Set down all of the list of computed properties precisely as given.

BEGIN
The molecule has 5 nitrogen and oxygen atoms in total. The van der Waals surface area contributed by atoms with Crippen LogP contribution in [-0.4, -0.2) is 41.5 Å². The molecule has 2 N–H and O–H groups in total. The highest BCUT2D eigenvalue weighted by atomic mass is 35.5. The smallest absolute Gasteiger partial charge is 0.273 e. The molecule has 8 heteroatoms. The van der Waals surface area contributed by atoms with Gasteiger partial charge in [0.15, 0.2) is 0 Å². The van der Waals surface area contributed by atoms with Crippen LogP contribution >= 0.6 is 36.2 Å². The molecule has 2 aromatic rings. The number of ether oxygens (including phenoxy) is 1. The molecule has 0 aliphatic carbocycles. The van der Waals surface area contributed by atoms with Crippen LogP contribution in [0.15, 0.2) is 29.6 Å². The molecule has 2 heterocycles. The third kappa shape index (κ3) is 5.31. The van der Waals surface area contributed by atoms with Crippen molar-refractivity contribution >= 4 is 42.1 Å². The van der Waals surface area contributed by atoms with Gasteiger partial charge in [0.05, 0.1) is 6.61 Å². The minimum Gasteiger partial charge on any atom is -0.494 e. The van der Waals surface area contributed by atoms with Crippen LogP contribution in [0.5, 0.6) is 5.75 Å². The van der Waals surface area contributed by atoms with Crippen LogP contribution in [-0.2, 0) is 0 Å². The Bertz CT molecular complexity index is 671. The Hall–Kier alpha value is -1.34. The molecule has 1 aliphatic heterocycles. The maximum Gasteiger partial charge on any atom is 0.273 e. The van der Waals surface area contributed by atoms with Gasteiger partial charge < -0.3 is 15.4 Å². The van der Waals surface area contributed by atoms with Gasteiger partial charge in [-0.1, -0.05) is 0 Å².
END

The molecule has 5 nitrogen and oxygen atoms in total. The van der Waals surface area contributed by atoms with Crippen LogP contribution in [-0.4, -0.2) is 41.5 Å². The molecule has 2 N–H and O–H groups in total. The highest BCUT2D eigenvalue weighted by atomic mass is 35.5. The smallest absolute Gasteiger partial charge is 0.273 e. The molecule has 8 heteroatoms. The van der Waals surface area contributed by atoms with Gasteiger partial charge in [0.15, 0.2) is 0 Å². The van der Waals surface area contributed by atoms with Crippen LogP contribution >= 0.6 is 36.2 Å². The molecule has 2 aromatic rings. The number of ether oxygens (including phenoxy) is 1. The molecule has 0 aliphatic carbocycles. The van der Waals surface area contributed by atoms with Crippen LogP contribution in [0.15, 0.2) is 29.6 Å². The molecule has 2 heterocycles. The third kappa shape index (κ3) is 5.31. The van der Waals surface area contributed by atoms with Crippen molar-refractivity contribution >= 4 is 42.1 Å². The van der Waals surface area contributed by atoms with Gasteiger partial charge in [0.05, 0.1) is 6.61 Å². The minimum Gasteiger partial charge on any atom is -0.494 e. The van der Waals surface area contributed by atoms with Crippen LogP contribution in [0.5, 0.6) is 5.75 Å². The van der Waals surface area contributed by atoms with Crippen LogP contribution in [-0.2, 0) is 0 Å². The Bertz CT molecular complexity index is 671. The Hall–Kier alpha value is -1.34. The molecule has 1 aliphatic heterocycles. The maximum Gasteiger partial charge on any atom is 0.273 e. The van der Waals surface area contributed by atoms with Gasteiger partial charge < -0.3 is 15.4 Å². The van der Waals surface area contributed by atoms with Gasteiger partial charge in [-0.1, -0.05) is 0 Å².